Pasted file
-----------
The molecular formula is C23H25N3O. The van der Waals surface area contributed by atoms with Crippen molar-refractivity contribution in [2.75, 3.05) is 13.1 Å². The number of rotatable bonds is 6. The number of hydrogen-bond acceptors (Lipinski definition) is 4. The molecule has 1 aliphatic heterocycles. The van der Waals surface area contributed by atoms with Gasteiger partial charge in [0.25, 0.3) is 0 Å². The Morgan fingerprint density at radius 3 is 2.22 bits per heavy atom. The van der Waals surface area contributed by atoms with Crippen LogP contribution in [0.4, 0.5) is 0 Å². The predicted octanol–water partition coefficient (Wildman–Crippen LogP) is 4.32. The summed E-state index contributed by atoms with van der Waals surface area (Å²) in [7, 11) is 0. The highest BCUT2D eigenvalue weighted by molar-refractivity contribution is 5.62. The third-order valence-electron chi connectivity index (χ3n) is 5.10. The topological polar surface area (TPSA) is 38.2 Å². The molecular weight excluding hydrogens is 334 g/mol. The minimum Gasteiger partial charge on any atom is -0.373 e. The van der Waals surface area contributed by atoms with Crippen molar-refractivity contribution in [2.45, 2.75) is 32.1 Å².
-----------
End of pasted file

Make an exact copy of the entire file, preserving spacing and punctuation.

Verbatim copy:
The molecular formula is C23H25N3O. The van der Waals surface area contributed by atoms with Crippen molar-refractivity contribution in [2.75, 3.05) is 13.1 Å². The number of rotatable bonds is 6. The number of hydrogen-bond acceptors (Lipinski definition) is 4. The molecule has 1 aliphatic heterocycles. The van der Waals surface area contributed by atoms with Gasteiger partial charge in [0.25, 0.3) is 0 Å². The Morgan fingerprint density at radius 3 is 2.22 bits per heavy atom. The van der Waals surface area contributed by atoms with Crippen LogP contribution in [0.4, 0.5) is 0 Å². The predicted octanol–water partition coefficient (Wildman–Crippen LogP) is 4.32. The summed E-state index contributed by atoms with van der Waals surface area (Å²) in [7, 11) is 0. The highest BCUT2D eigenvalue weighted by molar-refractivity contribution is 5.62. The third-order valence-electron chi connectivity index (χ3n) is 5.10. The topological polar surface area (TPSA) is 38.2 Å². The molecular weight excluding hydrogens is 334 g/mol. The minimum Gasteiger partial charge on any atom is -0.373 e. The van der Waals surface area contributed by atoms with Crippen molar-refractivity contribution in [2.45, 2.75) is 32.1 Å².